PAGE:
A single serving of the golden potato could provide up to 42 percent of a child’s recommended daily intake of vitamin A and 34 percent of their recommended vitamin E intake, according to a recent study co-led by researchers at Ohio State, the Italian National Agency for New Technologies, Energy, and Sustainable Development (ENEA) in Rome, and the Italian Council for Agricultural Research and Economics.

Women of reproductive age could get 15 percent of their recommended vitamin A and 17 percent of their vitamin E intakes from the same 5.3 ounce serving, the researchers said.

Malnourishment is possible even when people appear to have ample food. This phenomenon is known as “hidden hunger,” as people can be surviving chiefly on crops that supply calories but lack essential nutrients for growth and health.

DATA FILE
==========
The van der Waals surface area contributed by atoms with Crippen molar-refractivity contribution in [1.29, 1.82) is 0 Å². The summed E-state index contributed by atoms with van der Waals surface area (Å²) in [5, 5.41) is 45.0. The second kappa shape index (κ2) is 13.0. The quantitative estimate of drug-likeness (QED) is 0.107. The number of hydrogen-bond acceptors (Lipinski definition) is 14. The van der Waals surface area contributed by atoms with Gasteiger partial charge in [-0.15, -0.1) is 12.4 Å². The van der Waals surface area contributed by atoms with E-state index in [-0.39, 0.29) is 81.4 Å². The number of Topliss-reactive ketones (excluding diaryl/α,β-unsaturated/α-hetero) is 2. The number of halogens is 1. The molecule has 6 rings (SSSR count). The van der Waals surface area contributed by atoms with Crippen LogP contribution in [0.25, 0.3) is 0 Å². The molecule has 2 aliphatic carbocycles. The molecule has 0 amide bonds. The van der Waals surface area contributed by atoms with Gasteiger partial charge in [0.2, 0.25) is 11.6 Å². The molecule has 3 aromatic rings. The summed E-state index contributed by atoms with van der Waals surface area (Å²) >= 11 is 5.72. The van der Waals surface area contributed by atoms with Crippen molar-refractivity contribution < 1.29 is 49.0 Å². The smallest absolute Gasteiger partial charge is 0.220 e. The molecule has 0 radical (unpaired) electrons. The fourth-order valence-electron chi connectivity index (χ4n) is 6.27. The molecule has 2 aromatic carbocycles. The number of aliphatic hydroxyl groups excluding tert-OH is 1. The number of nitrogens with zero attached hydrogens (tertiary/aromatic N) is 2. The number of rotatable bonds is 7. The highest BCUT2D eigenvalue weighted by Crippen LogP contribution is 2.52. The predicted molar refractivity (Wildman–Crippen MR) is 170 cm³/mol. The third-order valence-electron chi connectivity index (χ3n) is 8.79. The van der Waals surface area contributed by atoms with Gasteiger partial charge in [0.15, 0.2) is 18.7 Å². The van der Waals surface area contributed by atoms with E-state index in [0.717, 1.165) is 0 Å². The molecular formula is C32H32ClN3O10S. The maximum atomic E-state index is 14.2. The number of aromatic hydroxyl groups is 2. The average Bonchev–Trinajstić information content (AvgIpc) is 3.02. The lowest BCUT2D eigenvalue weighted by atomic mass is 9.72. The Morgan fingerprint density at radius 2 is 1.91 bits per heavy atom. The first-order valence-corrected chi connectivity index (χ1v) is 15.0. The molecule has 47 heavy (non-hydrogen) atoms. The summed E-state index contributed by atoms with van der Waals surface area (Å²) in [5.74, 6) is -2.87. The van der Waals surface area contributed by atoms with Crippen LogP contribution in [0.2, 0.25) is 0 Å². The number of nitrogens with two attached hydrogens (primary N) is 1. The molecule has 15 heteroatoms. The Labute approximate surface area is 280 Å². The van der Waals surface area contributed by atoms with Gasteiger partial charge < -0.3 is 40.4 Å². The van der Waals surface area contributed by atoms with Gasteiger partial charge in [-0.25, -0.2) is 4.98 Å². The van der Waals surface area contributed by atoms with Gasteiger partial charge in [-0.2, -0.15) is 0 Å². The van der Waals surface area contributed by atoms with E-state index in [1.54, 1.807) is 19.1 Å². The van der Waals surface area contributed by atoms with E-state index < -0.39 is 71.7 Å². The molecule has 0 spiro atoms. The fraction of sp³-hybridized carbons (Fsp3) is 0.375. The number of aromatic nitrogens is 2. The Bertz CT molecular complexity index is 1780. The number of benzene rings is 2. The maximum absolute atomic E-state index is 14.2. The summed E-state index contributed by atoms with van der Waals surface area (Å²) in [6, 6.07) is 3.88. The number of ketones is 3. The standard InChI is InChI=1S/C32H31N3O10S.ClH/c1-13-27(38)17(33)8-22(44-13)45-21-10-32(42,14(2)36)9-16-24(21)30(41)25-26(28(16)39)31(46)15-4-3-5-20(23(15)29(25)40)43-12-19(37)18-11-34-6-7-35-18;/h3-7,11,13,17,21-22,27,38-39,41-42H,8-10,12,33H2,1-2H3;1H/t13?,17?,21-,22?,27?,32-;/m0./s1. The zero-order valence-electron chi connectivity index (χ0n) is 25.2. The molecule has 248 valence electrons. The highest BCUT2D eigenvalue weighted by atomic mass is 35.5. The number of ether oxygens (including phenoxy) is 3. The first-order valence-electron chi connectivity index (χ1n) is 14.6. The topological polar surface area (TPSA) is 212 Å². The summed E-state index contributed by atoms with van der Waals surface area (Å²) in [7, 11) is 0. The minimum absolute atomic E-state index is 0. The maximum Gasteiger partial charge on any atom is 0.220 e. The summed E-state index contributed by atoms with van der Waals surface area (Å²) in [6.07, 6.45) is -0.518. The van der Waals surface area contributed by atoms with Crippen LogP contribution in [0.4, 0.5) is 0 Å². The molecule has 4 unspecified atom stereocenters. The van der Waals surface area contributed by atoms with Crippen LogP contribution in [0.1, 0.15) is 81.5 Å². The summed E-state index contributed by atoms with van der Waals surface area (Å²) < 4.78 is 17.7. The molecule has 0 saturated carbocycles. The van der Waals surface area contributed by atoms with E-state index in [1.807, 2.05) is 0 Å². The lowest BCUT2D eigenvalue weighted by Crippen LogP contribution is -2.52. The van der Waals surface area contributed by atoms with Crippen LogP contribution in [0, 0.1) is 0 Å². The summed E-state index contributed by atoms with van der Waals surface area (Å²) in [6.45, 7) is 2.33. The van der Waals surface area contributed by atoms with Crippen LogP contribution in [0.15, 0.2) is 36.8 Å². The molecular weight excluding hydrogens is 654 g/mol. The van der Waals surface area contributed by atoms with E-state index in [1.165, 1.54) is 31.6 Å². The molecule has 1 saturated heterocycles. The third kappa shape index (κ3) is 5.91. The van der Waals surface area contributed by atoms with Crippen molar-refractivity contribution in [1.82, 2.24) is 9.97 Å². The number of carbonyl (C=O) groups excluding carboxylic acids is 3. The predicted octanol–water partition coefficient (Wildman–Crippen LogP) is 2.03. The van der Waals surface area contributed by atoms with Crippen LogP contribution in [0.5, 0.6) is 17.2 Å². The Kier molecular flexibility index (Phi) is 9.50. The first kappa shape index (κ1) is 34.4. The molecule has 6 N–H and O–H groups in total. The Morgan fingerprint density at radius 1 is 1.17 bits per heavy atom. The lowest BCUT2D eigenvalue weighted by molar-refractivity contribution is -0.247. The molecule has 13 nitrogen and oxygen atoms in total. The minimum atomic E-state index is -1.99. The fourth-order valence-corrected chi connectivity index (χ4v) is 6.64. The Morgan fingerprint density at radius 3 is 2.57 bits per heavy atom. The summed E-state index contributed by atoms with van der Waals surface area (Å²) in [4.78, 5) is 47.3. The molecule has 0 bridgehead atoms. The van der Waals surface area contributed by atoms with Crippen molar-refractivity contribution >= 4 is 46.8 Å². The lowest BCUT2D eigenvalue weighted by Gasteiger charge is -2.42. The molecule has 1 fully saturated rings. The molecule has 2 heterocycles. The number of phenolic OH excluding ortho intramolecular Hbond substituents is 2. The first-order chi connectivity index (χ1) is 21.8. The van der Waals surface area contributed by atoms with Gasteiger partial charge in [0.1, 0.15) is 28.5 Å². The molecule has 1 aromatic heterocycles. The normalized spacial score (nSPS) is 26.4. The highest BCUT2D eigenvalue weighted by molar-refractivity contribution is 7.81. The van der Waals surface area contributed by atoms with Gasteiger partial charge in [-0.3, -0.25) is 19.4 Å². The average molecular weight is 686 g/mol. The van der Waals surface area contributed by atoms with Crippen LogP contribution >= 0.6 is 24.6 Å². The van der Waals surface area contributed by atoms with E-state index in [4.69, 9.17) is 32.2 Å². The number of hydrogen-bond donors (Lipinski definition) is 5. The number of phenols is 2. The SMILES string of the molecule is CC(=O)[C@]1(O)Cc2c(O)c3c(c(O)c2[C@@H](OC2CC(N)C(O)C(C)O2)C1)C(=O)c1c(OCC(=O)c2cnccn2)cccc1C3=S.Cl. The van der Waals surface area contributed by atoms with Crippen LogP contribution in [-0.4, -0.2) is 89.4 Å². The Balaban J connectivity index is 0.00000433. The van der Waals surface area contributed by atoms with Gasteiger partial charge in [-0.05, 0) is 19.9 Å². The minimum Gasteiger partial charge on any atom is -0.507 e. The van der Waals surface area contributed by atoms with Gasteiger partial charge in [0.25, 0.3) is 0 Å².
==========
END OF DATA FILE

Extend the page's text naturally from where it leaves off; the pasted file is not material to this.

Mark Failla, a professor emeritus of human nutrition who lead the research at Ohio State, said that this is particularly prevalent in developing countries, where staple food crops have often been bred for high yield and pest resistance instead of nutritional quality.

“More than 800,000 people depend on the potato as their main source of energy and many of these individuals are not consuming adequate amounts of these vital nutrients,” said Failla in a statement.

The potato was genetically engineered in Italy using a technique called biofortification.

“Carotenoid biofortification has proven itself with ‘golden’ rice and maize,” said Giovanni Giuliano, coordinator of the studies from ENEA. “Potato was the third crop to join this group.”

Giuliano noted that the level of technology necessary for enrichment is dependent on the crop. Maize and cassava can be enriched with beta-carotene using traditional breeding techniques, where parents with the desired trait are crossed over several generations — a bit like breeding labradors to retrieve, or border collies to herd.